M's best Boston despite themselves
March 31, 2019
Well, this was a home-opening series for the books, wasn't it? The World Champion Red Sox come to town with their vaunted starting pitching and stacked lineup to face the don't-call-it-rebuilding-it's-just-we're-kind-of-in-between-good-years Mariners and most thought it would be an easy start for Boston; they could bank a few wins here before heading down to Oakland and feel pretty good about themselves.
Instead, the Mariners chased all four of their starting pitchers early. Chris Sale? Three innings and gone. Eovaldi? Five and gone. Rodriguez? 41⁄3. Porcello? Two and two-thirds innings. Red Sox starters now hold a collective ERA of 13.20. The M's clobbered them. What strange parallel world are we living in?
And yet, these games weren't easy for the M's, either. Well, Thusday's opener kind of was; Sale looked like he was going to be, well, Chris Sale when he struck out the side in the first, but after being torched for seven runs the next two innings, he and the Sox never really mounted a threat. But the other three games... All should have gone into the Mariner win column, but only two did and very nearly none of them did. If this is a portent of things to come, the strategy for Seattle has to be score early and often so the bullpen and defense has as much leeway to cough up late runs as possible.
These are the two areas we knew coming in to the season were going to be iffy. The relief corps is largely untested, and already we've seen a significant injury with Hunter Strickland going down with a lat strain after he blew Friday night's game by serving up a gopherball to one of Seattle's regular nemeses, Mitch Moreland. Strickland had looked good in the games in Japan against the A's, but we won't be seeing him again until June at the earliest. Matt Festa has been a surprising bright spot, throwing 41⁄3 scoreless so far with nice control, and the Rule 5 guy, Brandon Brennan, looks like he might actually stick around given his five scoreless frames. On the other hand, Nick Rumbelow continues to look terrible (despite getting the final out for the save on Saturday with notable composure) and Zac Rosscup has been an adventure, and not in a good way. I don't know what to make of Cory Gearrin yet; he'd been decent enough until this afternoon, when he was brought into a game he shouldn't have been brought into and could not find the strike zone to save his life, eventually walking the bases loaded and requiring Chasen Bradford to bail him out. Roenis Elias has shown real skills out there, but manager Scott Servais has consistently misused him for the briefest of stints, which makes no sense. Despite Festa and Elias, this is not a group that inspires any sort of confidence, particularly with Servias calling the shots. There will be at least one move coming soon, though, as Anthony Swarzak is due back this week.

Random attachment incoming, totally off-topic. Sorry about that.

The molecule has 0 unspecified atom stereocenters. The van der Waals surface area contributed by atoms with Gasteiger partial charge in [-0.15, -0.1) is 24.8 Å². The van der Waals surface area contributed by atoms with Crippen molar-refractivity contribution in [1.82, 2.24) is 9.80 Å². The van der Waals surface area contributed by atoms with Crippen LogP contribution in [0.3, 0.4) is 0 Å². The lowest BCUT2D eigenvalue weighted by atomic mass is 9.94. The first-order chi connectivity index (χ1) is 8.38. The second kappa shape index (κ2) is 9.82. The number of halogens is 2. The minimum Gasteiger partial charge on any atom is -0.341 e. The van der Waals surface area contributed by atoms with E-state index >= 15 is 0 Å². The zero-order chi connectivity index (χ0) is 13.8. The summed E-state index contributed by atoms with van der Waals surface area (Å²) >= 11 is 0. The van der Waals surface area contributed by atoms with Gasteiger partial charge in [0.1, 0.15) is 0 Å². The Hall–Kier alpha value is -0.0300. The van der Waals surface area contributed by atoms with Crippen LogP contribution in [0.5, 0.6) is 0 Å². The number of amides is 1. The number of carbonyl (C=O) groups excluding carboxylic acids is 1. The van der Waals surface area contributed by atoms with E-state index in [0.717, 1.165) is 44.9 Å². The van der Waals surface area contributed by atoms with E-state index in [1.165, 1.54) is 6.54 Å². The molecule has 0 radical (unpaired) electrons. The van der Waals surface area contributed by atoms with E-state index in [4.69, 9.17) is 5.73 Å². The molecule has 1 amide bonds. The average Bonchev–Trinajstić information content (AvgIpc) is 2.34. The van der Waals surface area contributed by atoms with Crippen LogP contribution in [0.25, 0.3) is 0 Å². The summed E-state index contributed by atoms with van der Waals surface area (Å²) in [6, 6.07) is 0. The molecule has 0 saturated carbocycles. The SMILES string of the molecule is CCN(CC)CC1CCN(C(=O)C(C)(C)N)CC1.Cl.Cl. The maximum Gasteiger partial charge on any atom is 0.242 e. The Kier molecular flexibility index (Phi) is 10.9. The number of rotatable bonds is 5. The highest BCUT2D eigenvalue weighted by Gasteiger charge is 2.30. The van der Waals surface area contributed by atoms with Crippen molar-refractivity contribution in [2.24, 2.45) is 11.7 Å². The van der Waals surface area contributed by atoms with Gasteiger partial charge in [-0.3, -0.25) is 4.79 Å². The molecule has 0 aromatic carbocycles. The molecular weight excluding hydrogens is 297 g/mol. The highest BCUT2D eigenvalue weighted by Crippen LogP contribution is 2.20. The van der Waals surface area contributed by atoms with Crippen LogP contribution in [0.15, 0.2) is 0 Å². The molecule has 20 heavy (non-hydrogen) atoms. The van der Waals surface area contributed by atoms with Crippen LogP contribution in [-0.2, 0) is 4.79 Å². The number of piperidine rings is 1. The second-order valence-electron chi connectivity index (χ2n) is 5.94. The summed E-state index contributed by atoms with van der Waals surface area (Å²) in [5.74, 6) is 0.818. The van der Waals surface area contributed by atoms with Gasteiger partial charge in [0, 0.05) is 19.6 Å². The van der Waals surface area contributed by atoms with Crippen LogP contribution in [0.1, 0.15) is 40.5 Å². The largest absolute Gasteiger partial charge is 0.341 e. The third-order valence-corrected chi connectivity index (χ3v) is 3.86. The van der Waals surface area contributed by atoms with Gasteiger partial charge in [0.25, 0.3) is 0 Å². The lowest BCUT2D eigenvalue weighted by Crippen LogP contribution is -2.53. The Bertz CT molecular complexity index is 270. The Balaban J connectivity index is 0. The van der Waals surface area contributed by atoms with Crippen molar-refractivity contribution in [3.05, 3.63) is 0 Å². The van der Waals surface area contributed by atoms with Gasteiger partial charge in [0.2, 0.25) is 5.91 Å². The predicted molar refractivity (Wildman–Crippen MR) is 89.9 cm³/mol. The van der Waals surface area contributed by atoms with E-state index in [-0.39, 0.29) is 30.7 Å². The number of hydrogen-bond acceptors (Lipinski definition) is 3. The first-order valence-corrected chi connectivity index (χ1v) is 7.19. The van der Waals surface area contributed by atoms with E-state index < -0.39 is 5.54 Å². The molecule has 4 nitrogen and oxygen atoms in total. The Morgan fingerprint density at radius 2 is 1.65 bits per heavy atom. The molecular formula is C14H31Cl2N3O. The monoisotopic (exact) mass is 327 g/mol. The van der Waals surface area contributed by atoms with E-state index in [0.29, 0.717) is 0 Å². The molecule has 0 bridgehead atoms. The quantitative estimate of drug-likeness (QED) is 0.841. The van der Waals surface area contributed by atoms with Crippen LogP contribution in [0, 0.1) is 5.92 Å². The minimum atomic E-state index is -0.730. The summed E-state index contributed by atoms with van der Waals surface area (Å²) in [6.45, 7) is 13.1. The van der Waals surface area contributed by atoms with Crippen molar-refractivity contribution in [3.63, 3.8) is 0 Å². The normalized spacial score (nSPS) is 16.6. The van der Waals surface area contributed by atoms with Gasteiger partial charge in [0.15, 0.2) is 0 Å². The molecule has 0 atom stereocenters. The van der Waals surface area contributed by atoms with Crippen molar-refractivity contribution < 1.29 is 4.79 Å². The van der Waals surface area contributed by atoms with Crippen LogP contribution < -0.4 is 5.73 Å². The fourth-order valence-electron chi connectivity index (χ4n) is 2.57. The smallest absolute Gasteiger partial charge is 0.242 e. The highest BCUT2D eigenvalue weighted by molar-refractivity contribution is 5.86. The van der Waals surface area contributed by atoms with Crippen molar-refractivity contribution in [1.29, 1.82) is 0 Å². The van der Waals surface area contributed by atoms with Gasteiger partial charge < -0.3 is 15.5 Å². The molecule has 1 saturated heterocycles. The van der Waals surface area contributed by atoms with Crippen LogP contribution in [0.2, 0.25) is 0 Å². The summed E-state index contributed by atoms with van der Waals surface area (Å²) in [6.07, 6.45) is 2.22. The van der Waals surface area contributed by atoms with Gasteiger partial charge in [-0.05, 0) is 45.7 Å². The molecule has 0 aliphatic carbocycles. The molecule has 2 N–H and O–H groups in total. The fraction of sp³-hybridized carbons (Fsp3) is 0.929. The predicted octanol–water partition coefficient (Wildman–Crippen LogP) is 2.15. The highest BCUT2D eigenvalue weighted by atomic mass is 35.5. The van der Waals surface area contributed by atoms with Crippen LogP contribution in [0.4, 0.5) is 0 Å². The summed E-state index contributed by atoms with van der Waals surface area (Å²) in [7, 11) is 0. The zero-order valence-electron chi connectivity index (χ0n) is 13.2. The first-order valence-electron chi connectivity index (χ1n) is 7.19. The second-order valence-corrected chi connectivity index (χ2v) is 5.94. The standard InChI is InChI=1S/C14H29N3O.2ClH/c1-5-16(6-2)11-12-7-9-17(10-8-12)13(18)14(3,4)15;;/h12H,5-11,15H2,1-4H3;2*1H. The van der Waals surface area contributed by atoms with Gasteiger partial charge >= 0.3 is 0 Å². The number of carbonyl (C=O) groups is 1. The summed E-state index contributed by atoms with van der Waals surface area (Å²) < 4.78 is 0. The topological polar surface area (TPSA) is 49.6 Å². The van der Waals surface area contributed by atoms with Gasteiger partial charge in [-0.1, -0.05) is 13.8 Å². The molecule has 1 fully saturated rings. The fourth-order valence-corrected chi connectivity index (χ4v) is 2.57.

Meanwhile, the defense has been a mess outside of Dee Gordon, Mitch Haniger, and Mallex Smith. And, to be fair, the catchers—except for Omar Narváez's embarrassing misplays on Opening Night against the A's, all three catchers used so far (Narváez, David Freitas, and newly-acquired Tom Murphy) have done their jobs. However, Jay Bruce has been visibly uncomfortable at first base, Ryon Healy has made two big errors, Domingo Santana has misjudged a couple of plays, and poor Dylan Moore. I've not been able to verify this, but Moore may have done something brand new for the baseball record books when he committed errors on three consecutive batters with two outs in the ninth inning on Saturday night, bringing the M's to the brink of doom with nobody but Rumbelow to save them.
So. No, these were not, shall we say, well-played games. But man, they were all a lot of fun, weren't they? Even with three ninth innings filled with anxious panic.
I'm pumped. Bring on the Angels.
By the numbers: M's vs. Red Sox (4 games)
- Total runs scored: 58.
- Home runs hit: 16.
- Stolen bases: 7.
- Errors committed: 13.
- Relief pitcher appearances: 31.
- Boston starter ERA: 13.20.
- Seattle reliever ERA: 4.05.